Survival of F-specific RNA coliphage, feline calicivirus, and Escherichia coli in water: A comparative study

Paul B. Allwood, Yashpal S. Malik, Craig W Hedberg, Sagar M Goyal

Research output: Contribution to journalArticlepeer-review

77 Scopus citations

Abstract

The relationship between the survival of enteric viral pathogens and their indicators (coliform bacteria and coliphages) is not well understood. We compared the survival rates of feline calicivirus (FCV), Escherichia coli, and a male-specific RNA coliphage MS2 at 4, 25, and 37°C for up to 28 days in dechlorinated water. The survival rates of E. coli and FCV, a surrogate of noroviruses (NV), had a high degree of correlation at 4 and 25°C, while MS2 phage survived significantly longer (P < 0.05) at these two temperatures. At 37°C, the survival rates for all three organisms were highly correlated. Decimal reduction values indicating the number of days needed for 90% reduction in titer (D values) decreased for all three organisms as storage temperatures increased. FCV had the shortest D value among all three organisms at all temperatures investigated. These findings indicate that F-specific RNA phages may be useful indicators of NV in the environment.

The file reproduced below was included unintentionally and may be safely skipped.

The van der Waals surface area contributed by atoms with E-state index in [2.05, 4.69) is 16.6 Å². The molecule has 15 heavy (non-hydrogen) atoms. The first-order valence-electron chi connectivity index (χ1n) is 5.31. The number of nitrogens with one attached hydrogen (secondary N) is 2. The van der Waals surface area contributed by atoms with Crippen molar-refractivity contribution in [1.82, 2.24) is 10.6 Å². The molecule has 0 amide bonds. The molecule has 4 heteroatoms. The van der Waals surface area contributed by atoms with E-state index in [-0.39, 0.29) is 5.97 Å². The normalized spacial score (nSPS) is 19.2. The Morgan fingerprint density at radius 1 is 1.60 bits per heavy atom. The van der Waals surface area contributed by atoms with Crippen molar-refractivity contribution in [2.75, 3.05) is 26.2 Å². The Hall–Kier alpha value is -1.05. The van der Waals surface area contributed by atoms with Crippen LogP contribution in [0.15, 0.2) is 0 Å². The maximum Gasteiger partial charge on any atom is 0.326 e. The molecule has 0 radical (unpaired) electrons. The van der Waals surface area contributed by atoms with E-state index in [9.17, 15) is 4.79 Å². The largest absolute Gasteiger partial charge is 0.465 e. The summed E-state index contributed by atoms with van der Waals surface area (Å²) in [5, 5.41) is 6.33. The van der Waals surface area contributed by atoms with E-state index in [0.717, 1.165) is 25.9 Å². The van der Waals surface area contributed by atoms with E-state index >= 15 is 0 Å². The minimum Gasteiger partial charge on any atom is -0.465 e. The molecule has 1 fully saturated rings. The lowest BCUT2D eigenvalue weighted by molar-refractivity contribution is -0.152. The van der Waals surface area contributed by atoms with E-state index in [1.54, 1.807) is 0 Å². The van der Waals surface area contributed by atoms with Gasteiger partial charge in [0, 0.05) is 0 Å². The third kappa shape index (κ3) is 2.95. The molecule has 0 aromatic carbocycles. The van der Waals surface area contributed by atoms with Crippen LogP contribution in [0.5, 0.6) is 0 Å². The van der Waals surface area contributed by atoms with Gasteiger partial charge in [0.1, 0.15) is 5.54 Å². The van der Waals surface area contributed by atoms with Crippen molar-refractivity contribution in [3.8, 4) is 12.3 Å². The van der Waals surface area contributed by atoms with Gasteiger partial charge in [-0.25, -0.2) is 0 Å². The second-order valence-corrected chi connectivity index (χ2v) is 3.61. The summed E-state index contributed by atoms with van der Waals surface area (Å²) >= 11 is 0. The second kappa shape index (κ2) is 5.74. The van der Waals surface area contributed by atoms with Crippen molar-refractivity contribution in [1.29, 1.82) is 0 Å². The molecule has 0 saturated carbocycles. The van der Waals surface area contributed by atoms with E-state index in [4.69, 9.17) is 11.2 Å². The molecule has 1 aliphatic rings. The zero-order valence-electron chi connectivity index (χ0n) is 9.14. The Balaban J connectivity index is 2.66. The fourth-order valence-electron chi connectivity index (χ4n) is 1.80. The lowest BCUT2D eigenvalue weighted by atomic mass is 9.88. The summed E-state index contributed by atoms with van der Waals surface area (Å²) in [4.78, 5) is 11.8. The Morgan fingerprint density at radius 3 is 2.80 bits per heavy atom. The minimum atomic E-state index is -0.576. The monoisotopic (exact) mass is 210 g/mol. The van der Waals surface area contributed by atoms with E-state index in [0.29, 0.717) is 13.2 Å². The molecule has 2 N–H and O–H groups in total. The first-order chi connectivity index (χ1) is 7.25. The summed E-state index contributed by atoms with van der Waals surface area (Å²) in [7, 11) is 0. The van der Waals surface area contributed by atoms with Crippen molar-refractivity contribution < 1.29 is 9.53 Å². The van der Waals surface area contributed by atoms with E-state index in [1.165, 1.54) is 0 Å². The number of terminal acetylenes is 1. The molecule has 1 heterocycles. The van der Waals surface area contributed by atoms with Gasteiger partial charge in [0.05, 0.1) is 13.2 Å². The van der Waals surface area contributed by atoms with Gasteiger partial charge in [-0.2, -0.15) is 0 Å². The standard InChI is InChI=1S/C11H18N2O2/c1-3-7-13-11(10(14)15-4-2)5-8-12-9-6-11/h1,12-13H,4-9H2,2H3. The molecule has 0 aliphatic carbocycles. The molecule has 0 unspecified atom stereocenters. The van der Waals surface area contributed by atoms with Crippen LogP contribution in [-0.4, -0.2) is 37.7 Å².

Original languageEnglish (US)
Pages (from-to)5707-5710
Number of pages4
JournalApplied and environmental microbiology
Volume69
Issue number9
DOIs
StatePublished - Sep 1 2003

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